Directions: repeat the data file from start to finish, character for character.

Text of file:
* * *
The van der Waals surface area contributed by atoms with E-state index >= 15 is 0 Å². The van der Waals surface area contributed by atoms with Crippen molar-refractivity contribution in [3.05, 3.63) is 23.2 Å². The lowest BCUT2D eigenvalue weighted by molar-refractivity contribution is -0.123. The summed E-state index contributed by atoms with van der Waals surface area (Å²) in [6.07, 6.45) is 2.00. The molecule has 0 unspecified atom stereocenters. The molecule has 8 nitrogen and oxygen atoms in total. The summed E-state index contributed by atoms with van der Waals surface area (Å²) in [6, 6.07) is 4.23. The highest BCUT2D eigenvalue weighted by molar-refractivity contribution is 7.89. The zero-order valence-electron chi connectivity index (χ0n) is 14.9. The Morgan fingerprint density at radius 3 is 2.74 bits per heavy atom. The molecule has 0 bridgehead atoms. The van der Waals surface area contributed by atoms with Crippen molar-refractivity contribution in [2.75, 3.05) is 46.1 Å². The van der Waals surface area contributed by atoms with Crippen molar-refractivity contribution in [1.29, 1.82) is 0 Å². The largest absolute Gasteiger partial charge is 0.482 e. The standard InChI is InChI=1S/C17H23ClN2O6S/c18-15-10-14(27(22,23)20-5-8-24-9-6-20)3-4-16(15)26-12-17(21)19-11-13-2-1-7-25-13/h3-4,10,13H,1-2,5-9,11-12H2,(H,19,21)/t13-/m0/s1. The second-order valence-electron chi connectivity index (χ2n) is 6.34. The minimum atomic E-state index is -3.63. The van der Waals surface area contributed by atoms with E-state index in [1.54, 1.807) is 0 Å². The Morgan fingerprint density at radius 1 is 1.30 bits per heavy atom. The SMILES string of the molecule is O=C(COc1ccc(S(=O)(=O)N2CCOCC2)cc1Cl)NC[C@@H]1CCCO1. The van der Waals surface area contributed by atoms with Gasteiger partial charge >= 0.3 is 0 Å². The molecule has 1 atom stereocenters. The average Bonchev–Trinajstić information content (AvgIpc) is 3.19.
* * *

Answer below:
The van der Waals surface area contributed by atoms with E-state index >= 15 is 0 Å². The van der Waals surface area contributed by atoms with Crippen molar-refractivity contribution in [3.05, 3.63) is 23.2 Å². The lowest BCUT2D eigenvalue weighted by molar-refractivity contribution is -0.123. The summed E-state index contributed by atoms with van der Waals surface area (Å²) in [6.07, 6.45) is 2.00. The molecule has 0 unspecified atom stereocenters. The molecule has 8 nitrogen and oxygen atoms in total. The summed E-state index contributed by atoms with van der Waals surface area (Å²) in [6, 6.07) is 4.23. The highest BCUT2D eigenvalue weighted by molar-refractivity contribution is 7.89. The zero-order valence-electron chi connectivity index (χ0n) is 14.9. The Morgan fingerprint density at radius 3 is 2.74 bits per heavy atom. The molecule has 0 bridgehead atoms. The van der Waals surface area contributed by atoms with Crippen molar-refractivity contribution in [2.75, 3.05) is 46.1 Å². The van der Waals surface area contributed by atoms with Crippen molar-refractivity contribution in [1.29, 1.82) is 0 Å². The largest absolute Gasteiger partial charge is 0.482 e. The standard InChI is InChI=1S/C17H23ClN2O6S/c18-15-10-14(27(22,23)20-5-8-24-9-6-20)3-4-16(15)26-12-17(21)19-11-13-2-1-7-25-13/h3-4,10,13H,1-2,5-9,11-12H2,(H,19,21)/t13-/m0/s1. The second-order valence-electron chi connectivity index (χ2n) is 6.34. The minimum atomic E-state index is -3.63. The van der Waals surface area contributed by atoms with E-state index in [1.54, 1.807) is 0 Å². The Morgan fingerprint density at radius 1 is 1.30 bits per heavy atom. The SMILES string of the molecule is O=C(COc1ccc(S(=O)(=O)N2CCOCC2)cc1Cl)NC[C@@H]1CCCO1. The van der Waals surface area contributed by atoms with Gasteiger partial charge >= 0.3 is 0 Å². The molecule has 1 atom stereocenters. The average Bonchev–Trinajstić information content (AvgIpc) is 3.19.